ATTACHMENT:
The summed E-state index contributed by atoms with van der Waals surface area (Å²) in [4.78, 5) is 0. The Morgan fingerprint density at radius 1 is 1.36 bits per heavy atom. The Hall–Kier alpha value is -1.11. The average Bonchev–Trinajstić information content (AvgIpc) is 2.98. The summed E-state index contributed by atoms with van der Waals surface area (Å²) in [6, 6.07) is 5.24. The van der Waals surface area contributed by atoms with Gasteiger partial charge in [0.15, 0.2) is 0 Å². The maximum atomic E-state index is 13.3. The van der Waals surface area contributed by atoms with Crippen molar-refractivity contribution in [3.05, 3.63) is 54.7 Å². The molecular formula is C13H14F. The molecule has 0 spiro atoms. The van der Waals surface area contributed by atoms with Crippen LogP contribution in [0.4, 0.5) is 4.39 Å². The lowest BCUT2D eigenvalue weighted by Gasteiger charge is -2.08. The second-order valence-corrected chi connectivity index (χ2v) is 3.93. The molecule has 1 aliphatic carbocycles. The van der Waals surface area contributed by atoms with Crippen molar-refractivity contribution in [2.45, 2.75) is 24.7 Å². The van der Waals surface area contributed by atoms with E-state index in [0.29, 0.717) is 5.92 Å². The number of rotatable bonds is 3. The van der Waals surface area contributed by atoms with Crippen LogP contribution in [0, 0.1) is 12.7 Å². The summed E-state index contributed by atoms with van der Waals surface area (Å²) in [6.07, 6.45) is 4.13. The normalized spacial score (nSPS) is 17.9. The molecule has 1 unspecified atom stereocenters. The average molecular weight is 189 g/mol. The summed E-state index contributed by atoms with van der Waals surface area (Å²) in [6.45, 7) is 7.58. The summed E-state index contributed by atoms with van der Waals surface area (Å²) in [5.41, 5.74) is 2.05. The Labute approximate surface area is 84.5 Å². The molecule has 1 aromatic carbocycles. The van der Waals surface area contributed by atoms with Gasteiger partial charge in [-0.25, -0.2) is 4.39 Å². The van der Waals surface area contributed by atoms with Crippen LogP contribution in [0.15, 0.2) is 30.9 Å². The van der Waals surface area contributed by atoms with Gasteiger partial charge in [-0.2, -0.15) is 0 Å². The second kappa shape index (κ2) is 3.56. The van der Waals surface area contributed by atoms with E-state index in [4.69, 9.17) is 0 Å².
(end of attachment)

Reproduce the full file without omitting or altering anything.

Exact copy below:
The summed E-state index contributed by atoms with van der Waals surface area (Å²) in [4.78, 5) is 0. The Morgan fingerprint density at radius 1 is 1.36 bits per heavy atom. The Hall–Kier alpha value is -1.11. The average Bonchev–Trinajstić information content (AvgIpc) is 2.98. The summed E-state index contributed by atoms with van der Waals surface area (Å²) in [6, 6.07) is 5.24. The van der Waals surface area contributed by atoms with Gasteiger partial charge in [0.15, 0.2) is 0 Å². The maximum atomic E-state index is 13.3. The van der Waals surface area contributed by atoms with Crippen molar-refractivity contribution in [3.05, 3.63) is 54.7 Å². The molecular formula is C13H14F. The molecule has 0 spiro atoms. The van der Waals surface area contributed by atoms with Crippen LogP contribution in [0.4, 0.5) is 4.39 Å². The lowest BCUT2D eigenvalue weighted by Gasteiger charge is -2.08. The second-order valence-corrected chi connectivity index (χ2v) is 3.93. The molecule has 1 aliphatic carbocycles. The van der Waals surface area contributed by atoms with Crippen molar-refractivity contribution in [2.45, 2.75) is 24.7 Å². The van der Waals surface area contributed by atoms with E-state index in [0.29, 0.717) is 5.92 Å². The number of rotatable bonds is 3. The van der Waals surface area contributed by atoms with Crippen LogP contribution in [0, 0.1) is 12.7 Å². The summed E-state index contributed by atoms with van der Waals surface area (Å²) in [6.07, 6.45) is 4.13. The normalized spacial score (nSPS) is 17.9. The molecule has 1 unspecified atom stereocenters. The average molecular weight is 189 g/mol. The summed E-state index contributed by atoms with van der Waals surface area (Å²) in [6.45, 7) is 7.58. The summed E-state index contributed by atoms with van der Waals surface area (Å²) in [5.41, 5.74) is 2.05. The Labute approximate surface area is 84.5 Å². The molecule has 1 aromatic carbocycles. The van der Waals surface area contributed by atoms with Gasteiger partial charge in [-0.25, -0.2) is 4.39 Å². The van der Waals surface area contributed by atoms with Crippen LogP contribution in [0.15, 0.2) is 30.9 Å². The van der Waals surface area contributed by atoms with Gasteiger partial charge in [-0.2, -0.15) is 0 Å². The second kappa shape index (κ2) is 3.56. The van der Waals surface area contributed by atoms with E-state index in [4.69, 9.17) is 0 Å².